What are we doing when we say "I forgive you"? This paper employs Austin's notion of illocutionary force to analyze three different kinds of acts in which we might engage when saying "I forgive you." We might use it (1) to disclose an emotional condition, (2) to declare a debt cancelled, or (3) to commit ourselves to a future course of action. I suggest that the forgiving utterances we seek possess qualities of both the first and the third types of (...) speech-acts. (shrink)
The paper responds to those who argue that it is morally objectionable to forgive the unapologetic. I argue that it is both possible and permissible to forgive the unapologetic. Along the way the analysis sheds light on the relationship between forgiveness and trust, condonation, self-respect, punishment, justice and apology.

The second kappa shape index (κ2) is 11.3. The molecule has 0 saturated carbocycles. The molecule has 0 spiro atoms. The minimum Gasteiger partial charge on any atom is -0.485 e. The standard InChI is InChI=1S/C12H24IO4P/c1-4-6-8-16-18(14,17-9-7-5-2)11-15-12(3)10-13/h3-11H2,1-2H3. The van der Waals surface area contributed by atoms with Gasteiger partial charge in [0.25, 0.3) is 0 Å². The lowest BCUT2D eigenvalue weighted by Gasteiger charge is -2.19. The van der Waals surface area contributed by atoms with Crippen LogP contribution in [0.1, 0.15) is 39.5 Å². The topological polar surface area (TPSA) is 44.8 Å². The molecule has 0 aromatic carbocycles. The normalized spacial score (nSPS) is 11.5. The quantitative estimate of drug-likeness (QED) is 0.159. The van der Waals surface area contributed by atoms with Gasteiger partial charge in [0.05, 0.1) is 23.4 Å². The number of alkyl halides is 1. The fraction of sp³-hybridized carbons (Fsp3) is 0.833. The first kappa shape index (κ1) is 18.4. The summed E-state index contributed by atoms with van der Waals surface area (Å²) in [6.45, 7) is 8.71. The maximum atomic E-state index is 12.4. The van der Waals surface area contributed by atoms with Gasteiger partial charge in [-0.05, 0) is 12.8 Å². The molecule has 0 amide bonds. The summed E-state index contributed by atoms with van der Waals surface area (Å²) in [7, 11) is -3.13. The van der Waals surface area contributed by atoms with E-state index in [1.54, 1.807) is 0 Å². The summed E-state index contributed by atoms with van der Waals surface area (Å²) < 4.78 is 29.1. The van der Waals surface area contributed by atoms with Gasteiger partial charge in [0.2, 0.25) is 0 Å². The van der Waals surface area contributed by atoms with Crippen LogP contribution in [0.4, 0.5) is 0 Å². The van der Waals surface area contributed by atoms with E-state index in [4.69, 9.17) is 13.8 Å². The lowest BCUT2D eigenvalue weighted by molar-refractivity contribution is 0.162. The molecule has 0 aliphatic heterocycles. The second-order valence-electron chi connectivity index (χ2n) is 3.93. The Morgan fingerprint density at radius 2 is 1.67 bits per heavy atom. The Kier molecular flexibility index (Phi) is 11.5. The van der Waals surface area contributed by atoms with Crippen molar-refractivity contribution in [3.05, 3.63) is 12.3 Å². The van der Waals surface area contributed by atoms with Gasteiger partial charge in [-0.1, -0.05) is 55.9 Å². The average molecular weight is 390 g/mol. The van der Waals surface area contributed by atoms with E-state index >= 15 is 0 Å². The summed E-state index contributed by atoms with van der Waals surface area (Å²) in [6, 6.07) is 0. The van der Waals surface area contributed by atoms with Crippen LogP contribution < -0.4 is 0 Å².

Lucretius claimed we should be as indifferent to the time of our death as we are toward the time of our birth. Thomas Nagel, Frederik Kaufman, and Christopher Belshaw have each rejected Lucretius' claim. Their arguments depend upon an appeal to a psychological notion of the self. This appeal, I contend, is problematic. I present four reasons for thinking that their response to Lucretius is inadequate.